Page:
The story is set now amidst the war on terrorism. Jeff Madsen, an ex-Green Beret, is wounded trying to prevent the theft of a nuclear weapon that has been stolen for delivery to al-Qaeda. Cholpon, a Sufi adept, rescues him, and they fall in love. She introduces him to spirituality and restores his will to live. He gives her the kind of romance and sensual fulfillment she's never before known.
Cholpon's Sufi teacher, Djamila, initiates Jeff into meditation, then adds her skills to the search for the bomb. Using dervish dancing and other techniques of higher consciousness, they discover it has been stolen by the local general who was supposedly helping the Americans to find it.
As US Special Forces battle al-Qaeda, the escalating violence threatens their future together and the lives of thousands in the country. To save them, Djamila uses an ancient, nonviolent way to prevent terrorism. But can they make it work in time?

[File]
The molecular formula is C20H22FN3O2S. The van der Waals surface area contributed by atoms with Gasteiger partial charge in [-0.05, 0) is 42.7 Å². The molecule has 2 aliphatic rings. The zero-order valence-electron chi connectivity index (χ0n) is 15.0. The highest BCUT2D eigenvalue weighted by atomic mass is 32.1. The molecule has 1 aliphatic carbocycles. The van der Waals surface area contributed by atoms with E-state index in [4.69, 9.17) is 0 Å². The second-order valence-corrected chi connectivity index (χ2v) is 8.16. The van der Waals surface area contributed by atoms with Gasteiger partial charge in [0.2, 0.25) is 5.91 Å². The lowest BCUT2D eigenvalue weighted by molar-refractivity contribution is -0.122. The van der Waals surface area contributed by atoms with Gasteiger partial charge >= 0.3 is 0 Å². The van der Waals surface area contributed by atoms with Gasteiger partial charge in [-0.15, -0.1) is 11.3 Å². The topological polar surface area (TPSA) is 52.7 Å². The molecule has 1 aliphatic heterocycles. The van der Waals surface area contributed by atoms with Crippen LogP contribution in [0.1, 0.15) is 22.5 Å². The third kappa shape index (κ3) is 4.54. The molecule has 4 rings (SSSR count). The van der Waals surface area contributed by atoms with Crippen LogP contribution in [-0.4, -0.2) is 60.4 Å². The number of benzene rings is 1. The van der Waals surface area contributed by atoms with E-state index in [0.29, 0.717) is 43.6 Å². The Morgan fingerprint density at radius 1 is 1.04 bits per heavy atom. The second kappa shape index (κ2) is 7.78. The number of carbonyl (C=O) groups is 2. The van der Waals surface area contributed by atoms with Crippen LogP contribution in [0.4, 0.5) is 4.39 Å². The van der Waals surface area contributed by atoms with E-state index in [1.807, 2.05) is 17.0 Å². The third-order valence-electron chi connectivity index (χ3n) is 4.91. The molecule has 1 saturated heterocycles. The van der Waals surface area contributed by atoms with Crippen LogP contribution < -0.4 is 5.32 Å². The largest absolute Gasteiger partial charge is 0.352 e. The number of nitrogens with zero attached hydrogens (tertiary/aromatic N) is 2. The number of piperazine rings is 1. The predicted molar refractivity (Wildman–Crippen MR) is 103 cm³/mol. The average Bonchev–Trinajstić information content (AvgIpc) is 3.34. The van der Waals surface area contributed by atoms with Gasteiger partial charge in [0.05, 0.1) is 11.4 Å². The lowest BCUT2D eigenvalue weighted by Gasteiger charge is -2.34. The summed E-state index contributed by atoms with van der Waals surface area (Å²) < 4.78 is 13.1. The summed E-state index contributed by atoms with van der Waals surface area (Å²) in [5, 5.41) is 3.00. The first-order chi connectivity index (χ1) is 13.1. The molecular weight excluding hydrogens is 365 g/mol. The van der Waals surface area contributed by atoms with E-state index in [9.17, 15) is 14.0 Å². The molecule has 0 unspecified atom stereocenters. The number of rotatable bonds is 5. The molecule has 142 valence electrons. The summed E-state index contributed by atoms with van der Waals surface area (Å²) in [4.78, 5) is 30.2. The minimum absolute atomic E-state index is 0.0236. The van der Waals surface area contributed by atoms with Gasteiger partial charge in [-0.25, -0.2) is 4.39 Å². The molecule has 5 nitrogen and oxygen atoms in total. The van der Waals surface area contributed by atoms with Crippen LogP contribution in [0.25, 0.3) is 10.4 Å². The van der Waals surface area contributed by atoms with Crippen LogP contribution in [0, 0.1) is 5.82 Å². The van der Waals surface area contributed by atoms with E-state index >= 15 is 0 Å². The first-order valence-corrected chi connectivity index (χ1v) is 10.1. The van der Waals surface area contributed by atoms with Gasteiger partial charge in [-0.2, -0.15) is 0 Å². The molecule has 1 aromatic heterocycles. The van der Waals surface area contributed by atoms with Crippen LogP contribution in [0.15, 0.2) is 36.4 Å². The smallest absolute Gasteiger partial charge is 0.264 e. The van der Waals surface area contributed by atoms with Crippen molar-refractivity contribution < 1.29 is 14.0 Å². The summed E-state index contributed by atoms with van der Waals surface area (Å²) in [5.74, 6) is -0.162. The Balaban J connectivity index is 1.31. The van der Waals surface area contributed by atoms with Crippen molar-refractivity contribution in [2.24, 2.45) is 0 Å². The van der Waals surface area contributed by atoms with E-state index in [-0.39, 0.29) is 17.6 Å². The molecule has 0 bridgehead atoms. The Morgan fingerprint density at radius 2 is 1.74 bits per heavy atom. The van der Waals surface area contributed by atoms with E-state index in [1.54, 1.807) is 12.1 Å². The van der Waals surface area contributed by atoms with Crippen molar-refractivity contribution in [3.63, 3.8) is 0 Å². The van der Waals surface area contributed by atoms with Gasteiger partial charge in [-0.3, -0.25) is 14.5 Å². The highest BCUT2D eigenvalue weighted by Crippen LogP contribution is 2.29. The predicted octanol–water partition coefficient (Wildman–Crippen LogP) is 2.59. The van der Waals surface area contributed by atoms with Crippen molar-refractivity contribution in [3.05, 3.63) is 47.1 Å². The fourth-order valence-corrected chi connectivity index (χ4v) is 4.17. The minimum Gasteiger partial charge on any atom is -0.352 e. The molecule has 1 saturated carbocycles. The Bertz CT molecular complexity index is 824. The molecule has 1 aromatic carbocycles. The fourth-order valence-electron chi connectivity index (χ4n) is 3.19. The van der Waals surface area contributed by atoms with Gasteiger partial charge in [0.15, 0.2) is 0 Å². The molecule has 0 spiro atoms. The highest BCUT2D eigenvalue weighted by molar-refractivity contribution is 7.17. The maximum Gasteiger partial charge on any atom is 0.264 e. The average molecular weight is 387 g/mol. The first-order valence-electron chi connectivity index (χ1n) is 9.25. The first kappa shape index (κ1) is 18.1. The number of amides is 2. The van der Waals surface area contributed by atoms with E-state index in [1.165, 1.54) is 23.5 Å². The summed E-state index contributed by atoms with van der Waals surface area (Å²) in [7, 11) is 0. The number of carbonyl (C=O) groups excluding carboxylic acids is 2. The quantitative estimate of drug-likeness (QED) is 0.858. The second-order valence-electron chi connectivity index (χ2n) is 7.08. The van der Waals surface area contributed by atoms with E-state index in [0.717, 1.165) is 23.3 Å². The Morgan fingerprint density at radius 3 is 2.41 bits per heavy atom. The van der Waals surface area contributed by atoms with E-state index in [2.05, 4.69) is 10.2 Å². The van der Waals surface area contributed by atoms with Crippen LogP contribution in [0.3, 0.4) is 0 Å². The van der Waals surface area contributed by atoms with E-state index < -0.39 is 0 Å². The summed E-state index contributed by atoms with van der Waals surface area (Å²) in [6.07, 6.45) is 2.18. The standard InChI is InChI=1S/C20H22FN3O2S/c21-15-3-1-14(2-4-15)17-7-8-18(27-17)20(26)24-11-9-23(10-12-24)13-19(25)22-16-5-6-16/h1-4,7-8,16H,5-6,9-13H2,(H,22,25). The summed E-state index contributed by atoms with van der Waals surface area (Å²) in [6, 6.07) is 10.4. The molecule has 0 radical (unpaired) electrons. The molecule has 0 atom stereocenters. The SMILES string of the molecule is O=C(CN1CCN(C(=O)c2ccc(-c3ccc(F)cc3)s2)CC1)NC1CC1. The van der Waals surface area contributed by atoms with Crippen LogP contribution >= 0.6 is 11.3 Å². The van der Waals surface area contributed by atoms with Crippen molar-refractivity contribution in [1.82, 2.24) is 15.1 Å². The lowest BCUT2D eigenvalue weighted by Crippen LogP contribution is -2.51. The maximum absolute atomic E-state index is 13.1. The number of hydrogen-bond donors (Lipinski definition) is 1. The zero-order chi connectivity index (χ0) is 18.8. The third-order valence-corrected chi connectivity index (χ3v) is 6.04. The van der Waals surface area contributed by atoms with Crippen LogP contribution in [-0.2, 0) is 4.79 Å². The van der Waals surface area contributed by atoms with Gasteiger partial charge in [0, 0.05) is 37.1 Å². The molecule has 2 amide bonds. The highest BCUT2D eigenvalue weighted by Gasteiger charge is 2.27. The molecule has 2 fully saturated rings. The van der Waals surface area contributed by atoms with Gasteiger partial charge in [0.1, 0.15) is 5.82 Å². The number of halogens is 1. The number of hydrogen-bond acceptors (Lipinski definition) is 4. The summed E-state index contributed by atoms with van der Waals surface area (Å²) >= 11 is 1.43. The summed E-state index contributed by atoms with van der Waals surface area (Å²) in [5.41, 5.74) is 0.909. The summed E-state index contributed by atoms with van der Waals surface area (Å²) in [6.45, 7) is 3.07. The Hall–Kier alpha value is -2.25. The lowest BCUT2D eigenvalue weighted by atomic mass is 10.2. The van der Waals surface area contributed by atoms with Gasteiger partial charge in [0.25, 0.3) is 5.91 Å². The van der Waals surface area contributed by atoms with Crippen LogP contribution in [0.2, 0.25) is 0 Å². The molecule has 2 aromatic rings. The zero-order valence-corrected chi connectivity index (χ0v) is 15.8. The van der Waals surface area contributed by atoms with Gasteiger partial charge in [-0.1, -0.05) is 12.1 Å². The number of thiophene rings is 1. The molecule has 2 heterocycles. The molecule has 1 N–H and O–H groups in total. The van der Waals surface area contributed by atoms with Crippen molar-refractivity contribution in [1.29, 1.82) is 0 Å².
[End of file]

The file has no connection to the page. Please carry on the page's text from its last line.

For a skeptic like me, the tale got a bit tendentious, but the lyrical style of the prose made me willing to suspend my disbelief. Although I find the author's premise that groups of meditators can defuse violence to be dubious, he manages to bring it off within the context of the novel.
Hathaway is a Special Forces veteran and spent a year and a half in Central Asia, so the setting and the combat scenes feel true to life. So do the meditation experiences.